The record is clear: Neither Charles Manson nor any of his murderous followers in the Tate-LaBianca killings have been released from prison so far, but attorney Rich Pfeiffer is hoping to change that.
Pfeiffer represents Leslie Van Houten, 68, who has spent more than 40 years in prison.
She and others were convicted in the murders of Los Angeles grocer Leno LaBianca and his wife, Rosemary, in their home on Aug. 9, 1969.
A two-member panel in Chino, Calif., recommended Wednesday that Van Houten be paroled, saying she has radically changed her life and is no longer a threat to society.
It was the 21st time that Van Houten has appeared before a parole board and the second time that commissioners found her suitable for release.
The ruling must still be approved by the state parole board and Gov. Jerry Brown, who reversed another panel's ruling last year.
"I feel absolutely horrible about it, and I have spent most of my life trying to find ways to live with it," Van Houten told the panel.
Looking frail and on crutches after injuring her knee in a recent fall, she told the panel, "To tell you the truth, the older I get, the harder it is to deal with all of this, to know what I did, how it happened."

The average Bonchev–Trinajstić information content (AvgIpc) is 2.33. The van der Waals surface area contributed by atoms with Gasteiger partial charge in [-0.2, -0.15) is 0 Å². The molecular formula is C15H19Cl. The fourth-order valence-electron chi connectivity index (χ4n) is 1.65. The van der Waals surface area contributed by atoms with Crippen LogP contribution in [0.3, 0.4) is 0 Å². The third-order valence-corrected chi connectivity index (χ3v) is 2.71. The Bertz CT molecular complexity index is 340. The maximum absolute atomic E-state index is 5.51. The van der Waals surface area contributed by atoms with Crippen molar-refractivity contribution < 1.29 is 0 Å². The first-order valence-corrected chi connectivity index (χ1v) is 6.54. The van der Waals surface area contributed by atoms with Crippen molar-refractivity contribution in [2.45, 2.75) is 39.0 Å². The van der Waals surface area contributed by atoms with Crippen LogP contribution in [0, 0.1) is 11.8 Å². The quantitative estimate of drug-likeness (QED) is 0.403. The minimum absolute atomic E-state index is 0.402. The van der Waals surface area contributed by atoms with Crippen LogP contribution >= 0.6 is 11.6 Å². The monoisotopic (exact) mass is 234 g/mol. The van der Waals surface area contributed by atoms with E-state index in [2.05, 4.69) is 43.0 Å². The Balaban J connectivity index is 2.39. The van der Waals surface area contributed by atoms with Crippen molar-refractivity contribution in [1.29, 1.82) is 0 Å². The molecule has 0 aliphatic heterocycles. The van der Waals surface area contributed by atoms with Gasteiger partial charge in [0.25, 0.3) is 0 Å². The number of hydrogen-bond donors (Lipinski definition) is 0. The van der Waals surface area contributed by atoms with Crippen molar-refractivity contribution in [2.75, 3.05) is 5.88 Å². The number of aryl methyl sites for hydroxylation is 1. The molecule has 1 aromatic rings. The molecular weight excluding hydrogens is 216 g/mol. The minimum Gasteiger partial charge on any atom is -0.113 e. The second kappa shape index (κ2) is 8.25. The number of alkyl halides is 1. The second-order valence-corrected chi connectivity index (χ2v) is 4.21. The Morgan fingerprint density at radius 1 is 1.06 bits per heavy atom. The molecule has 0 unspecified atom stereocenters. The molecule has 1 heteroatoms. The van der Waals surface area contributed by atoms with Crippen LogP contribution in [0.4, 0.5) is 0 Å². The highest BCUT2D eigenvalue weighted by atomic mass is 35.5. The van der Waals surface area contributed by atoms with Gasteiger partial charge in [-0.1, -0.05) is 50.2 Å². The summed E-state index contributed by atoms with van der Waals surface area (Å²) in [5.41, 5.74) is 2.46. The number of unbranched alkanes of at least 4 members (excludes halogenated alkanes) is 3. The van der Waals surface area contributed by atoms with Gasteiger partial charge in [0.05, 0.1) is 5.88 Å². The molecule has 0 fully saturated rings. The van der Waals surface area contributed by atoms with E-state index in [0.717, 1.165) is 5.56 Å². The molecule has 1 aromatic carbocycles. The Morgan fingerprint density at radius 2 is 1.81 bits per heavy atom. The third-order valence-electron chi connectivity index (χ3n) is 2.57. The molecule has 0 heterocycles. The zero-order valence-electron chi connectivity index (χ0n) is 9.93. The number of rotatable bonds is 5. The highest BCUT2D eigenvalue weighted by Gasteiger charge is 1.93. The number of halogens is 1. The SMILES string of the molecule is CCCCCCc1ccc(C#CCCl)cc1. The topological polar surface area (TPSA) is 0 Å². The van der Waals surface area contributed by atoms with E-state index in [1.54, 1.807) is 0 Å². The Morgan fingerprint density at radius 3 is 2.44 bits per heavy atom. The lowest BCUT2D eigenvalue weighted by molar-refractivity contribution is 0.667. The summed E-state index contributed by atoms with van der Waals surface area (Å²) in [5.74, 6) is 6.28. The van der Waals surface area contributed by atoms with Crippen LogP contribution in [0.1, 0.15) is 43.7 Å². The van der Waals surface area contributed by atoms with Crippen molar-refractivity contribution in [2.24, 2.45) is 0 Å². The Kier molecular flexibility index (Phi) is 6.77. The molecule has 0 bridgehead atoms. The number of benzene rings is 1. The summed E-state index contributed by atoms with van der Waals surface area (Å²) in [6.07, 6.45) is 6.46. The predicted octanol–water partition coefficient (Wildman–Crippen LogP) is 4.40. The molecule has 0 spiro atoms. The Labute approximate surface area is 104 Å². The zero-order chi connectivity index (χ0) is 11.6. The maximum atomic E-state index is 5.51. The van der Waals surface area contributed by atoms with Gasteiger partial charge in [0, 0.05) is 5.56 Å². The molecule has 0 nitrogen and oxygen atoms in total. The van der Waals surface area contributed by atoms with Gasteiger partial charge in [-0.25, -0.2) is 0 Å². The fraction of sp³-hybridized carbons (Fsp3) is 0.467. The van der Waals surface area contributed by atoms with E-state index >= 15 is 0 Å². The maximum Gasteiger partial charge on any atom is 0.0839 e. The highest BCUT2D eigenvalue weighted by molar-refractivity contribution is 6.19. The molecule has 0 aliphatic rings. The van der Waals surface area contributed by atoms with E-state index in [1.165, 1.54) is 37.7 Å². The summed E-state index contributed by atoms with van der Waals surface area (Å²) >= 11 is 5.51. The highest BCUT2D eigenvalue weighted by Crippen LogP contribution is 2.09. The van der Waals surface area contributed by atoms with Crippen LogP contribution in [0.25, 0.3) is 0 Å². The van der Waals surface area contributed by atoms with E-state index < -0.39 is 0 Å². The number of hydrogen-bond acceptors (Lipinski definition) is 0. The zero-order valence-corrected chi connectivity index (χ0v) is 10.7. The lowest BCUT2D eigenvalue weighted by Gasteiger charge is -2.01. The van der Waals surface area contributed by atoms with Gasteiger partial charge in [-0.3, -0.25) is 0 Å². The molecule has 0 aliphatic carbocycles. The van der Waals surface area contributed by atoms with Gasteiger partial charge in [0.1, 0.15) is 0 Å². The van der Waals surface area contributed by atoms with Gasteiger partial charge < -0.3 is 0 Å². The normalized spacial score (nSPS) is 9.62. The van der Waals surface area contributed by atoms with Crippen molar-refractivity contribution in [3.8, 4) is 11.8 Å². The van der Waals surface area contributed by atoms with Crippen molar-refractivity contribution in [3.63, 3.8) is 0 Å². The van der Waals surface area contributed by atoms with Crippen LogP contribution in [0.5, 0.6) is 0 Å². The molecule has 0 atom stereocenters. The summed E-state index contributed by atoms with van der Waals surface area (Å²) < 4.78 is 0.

On the night of the attack nearly five decades ago, she said she held Rosemary LaBianca down with a pillowcase over her head as others stabbed her dozens of times. Then, ordered by Manson disciple Charles "Tex" Watson to "do something," she picked up a butcher knife and stabbed the woman more than a dozen times.
Van Houten, who was 19 at the time, was not with Manson followers the night before when they killed pregnant actress Sharon Tate and four others during a similar bloody rampage.
Because she has been a model prisoner, Van Houten's attorneys have argued that it's time she be released. Many others, including the families of the victims, oppose her release.
The Los Angeles Times reports:
"State officials will begin a 120-day legal review of the panel's finding, and after the process concludes, the decision goes to Brown. The governor would have 30 days to take one of five options. He could uphold, reverse or modify the decision, according to the state Department of Corrections and Rehabilitation.
"Brown could also send the decision to the full Board of Parole, or he could take no action, which would allow Wednesday's decision to stand."
Manson, 82, and others involved in the slayings are still behind bars. Watson and Patricia Krenwinkel have each been denied parole several times. Susan Atkins, who was denied parole 13 times, died in prison in 2009.
Rich Pfeiffer, an attorney for Van Houten, told The Associated Press that his client was relieved by Wednesday's ruling, adding he believes she will be released eventually.
"I'm getting her out of here. That's not an issue. The question is when," he said.